Side-chain anchoring strategy for solid-phase synthesis of peptide acids with C-terminal cysteine
Barany, G.; Han, Y.; Hargittai, B.; Liu, R.-Q.; Varkey, J.T.
Biopolymers 71(6): 652-666
ISSN/ISBN: 0006-3525 PMID: 14991675 DOI: 10.1002/bip.10593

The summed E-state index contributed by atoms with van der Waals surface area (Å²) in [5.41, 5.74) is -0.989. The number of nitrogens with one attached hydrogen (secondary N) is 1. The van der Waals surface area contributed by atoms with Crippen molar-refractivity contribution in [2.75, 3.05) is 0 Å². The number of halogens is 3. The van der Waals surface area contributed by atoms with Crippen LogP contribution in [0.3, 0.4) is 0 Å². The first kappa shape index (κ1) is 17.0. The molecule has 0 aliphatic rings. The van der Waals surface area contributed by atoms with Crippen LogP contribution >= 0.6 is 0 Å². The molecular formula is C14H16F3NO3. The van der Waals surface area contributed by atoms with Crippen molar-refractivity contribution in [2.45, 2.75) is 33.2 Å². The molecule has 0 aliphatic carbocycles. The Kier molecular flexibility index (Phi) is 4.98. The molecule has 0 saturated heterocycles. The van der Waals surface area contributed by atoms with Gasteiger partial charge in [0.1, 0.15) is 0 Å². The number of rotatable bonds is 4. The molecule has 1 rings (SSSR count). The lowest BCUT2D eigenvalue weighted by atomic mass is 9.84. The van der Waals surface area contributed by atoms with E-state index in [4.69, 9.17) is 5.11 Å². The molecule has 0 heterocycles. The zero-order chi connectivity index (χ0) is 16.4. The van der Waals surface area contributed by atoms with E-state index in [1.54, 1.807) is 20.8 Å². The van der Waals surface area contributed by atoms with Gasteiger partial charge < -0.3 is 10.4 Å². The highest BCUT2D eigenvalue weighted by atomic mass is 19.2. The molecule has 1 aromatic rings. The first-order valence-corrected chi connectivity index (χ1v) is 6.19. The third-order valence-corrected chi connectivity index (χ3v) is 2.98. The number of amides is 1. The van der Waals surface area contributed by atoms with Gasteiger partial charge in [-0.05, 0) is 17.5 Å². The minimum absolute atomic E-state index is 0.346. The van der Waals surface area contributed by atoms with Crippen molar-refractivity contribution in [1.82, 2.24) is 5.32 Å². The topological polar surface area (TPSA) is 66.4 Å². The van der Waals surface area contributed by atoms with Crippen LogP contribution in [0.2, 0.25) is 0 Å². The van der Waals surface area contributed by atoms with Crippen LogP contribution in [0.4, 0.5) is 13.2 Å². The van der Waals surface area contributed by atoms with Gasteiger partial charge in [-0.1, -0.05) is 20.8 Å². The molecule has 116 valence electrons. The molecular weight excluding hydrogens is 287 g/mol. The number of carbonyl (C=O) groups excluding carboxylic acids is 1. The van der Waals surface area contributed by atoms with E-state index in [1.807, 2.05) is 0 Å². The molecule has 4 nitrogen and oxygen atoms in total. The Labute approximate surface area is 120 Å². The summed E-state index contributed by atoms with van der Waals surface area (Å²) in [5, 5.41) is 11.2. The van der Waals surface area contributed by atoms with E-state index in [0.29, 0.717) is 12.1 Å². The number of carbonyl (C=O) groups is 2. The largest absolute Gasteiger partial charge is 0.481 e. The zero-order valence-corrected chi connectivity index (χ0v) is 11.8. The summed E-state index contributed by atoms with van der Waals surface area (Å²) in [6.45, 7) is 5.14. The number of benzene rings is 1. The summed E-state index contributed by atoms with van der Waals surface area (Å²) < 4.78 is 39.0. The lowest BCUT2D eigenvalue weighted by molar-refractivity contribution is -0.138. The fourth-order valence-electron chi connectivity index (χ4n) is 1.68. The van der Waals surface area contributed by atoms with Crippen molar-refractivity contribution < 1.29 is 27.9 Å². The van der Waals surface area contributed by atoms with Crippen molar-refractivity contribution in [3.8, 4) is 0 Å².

Many naturally occurring peptide acids, e.g., somatostatins, conotoxins, and defensins, contain a cysteine residue at the C-terminus. Furthermore, installation of C-terminal cysteine onto epitopic peptide sequences as a preliminary to conjugating such structures to carrier proteins is a valuable tactic for antibody preparation. Anchoring of N(alpha)-Fmoc, S-protected C-terminal cysteine as an ester onto the support for solid-phase peptide synthesis is known to sometimes occur in low yields, has attendant risks of racemization, and may also result in conversion to a C-terminal 3-(1-piperidinyl)alanine residue as the peptide chain grows by Fmoc chemistry. These problems are documented for several current strategies, but can be circumvented by the title anchoring strategy, which features the following: (a). conversion of the eventual C-terminal cysteine residue, with Fmoc for N(alpha)-amino protection and tert-butyl for C(alpha)-carboxyl protection, to a corresponding S-xanthenyl ((2)XAL(4)) preformed handle derivative; and (b). attachment of the resultant preformed handle to amino-containing supports. This approach uses key intermediates that are similar to previously reported Fmoc-XAL handles, and builds on earlier experience with Xan and related protection for cysteine. Implementation of this strategy is documented here with syntheses of three small model peptides, as well as the tetradecapeptide somatostatin. Anchoring occurs without racemization, and the absence of 3-(1-piperidinyl)alanine formation is inferred by retention of chains on the support throughout the cycles of Fmoc chemistry. Fully deprotected peptides, including free sulfhydryl peptides, are released from the support in excellent yield by using cocktails containing a high concentration (i.e., 80-90%) of TFA plus appropriate thiols or silanes as scavengers. High-yield release of partially protected peptides is achieved by treatment with cocktails containing a low concentration (i.e., 1-5%) of TFA. In peptides with two cysteine residues, the corresponding intramolecular disulfide-bridged peptide is obtained by either (a). oxidation, in solution, of the dithiol product released by acid; (b). simultaneous acidolytic cleavage and disulfide formation, achieved by addition of the mild oxidant DMSO to the cleavage cocktail; or (c). concomitant cleavage/cooxidation (involving a downstream S-Xan protected cysteine), using reagents such as iodine or thallium tris(trifluoroacetate) in acetic acid.